In an age of social media and renewed interest in space exploration, 2014 has been a good year for speculative alien and UFO spotting. Crave's Eric Mack has some of the year's craziest "evidence."
The public now has access to near-constant images from the International Space Station, Mars rovers and an orbiter circling a distant comet, providing plenty of new "evidence" we are not alone.
Photographer Roland Miller has made it a mission to document space launch sites abandoned across America.
The 3D printer installed aboard the International Space Station has successfully printed its first object: a part for the printer itself.
The ESA has put a levitating furnace on the International Space Station. Getting it to work right required a bit of shaving cream.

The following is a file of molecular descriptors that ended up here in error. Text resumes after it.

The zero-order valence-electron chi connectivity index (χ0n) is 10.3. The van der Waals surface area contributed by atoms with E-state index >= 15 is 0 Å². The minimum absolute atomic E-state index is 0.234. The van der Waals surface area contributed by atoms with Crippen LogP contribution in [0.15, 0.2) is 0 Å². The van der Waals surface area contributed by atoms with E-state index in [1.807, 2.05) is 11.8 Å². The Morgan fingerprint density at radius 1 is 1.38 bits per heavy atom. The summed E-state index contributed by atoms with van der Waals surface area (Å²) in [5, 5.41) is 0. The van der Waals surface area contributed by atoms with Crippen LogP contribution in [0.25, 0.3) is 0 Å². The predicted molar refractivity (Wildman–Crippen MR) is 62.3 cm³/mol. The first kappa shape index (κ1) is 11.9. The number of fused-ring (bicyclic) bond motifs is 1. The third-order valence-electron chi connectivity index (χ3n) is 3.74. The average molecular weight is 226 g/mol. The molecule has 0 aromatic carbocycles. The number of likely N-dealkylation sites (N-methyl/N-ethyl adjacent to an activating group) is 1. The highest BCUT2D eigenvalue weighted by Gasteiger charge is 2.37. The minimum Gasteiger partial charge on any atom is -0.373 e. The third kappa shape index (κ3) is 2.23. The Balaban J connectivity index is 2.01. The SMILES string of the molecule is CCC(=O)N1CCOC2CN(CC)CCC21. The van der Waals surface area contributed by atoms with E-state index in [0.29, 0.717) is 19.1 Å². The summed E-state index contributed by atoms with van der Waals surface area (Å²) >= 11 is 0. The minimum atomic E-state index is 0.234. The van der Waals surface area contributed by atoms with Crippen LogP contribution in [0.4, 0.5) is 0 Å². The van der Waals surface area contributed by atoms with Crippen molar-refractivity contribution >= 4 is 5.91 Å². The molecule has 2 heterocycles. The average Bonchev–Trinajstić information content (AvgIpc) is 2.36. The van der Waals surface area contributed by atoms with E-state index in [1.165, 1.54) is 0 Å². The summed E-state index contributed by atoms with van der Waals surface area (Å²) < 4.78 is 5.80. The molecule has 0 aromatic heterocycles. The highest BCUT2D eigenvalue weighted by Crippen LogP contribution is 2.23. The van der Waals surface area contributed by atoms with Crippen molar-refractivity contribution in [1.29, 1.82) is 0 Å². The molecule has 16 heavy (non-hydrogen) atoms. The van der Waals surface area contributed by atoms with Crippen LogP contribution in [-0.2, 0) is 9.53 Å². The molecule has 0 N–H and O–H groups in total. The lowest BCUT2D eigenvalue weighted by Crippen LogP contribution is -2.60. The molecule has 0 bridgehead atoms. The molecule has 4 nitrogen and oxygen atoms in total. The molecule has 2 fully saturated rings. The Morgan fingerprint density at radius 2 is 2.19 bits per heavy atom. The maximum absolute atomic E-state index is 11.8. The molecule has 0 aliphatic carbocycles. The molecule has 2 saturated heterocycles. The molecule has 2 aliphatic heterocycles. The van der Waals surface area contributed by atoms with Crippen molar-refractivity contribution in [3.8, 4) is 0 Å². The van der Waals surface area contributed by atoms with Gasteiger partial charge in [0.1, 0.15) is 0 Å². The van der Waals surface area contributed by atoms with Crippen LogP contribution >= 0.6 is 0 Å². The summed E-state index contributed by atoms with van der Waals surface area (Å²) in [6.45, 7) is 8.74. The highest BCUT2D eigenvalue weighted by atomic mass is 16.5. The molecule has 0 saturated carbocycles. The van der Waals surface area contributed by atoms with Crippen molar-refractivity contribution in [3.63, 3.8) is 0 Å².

New video footage from October's accidental explosion of an Antares rocket shows the intense force felt at the launch pad.
Hubble has captured a new image of barred spiral galaxy NGC 986, located in the heart of the constellation Fornax.
November was a whirl of space news, and on this month's show we couldn't get enough of epic sexy math, Twitter's contribution to world space programs and the truth about ancient Mars.
It's one of the most historic thuds heard in recent years. At only two seconds long, it offers a lot more data for scientists to unpack than you might think.
Lunar Mission One wants to bury a time capsule deep below the surface of the bottom of the moon, and it's asking the public to foot the bill. So far, humanity seems willing to chip in.
What do you get for the astrophile who has everything?
Vesta, an asteroid the size of Arizona, gets its own geologic map showing its history of meteorite impact craters over its billions of years of existence.
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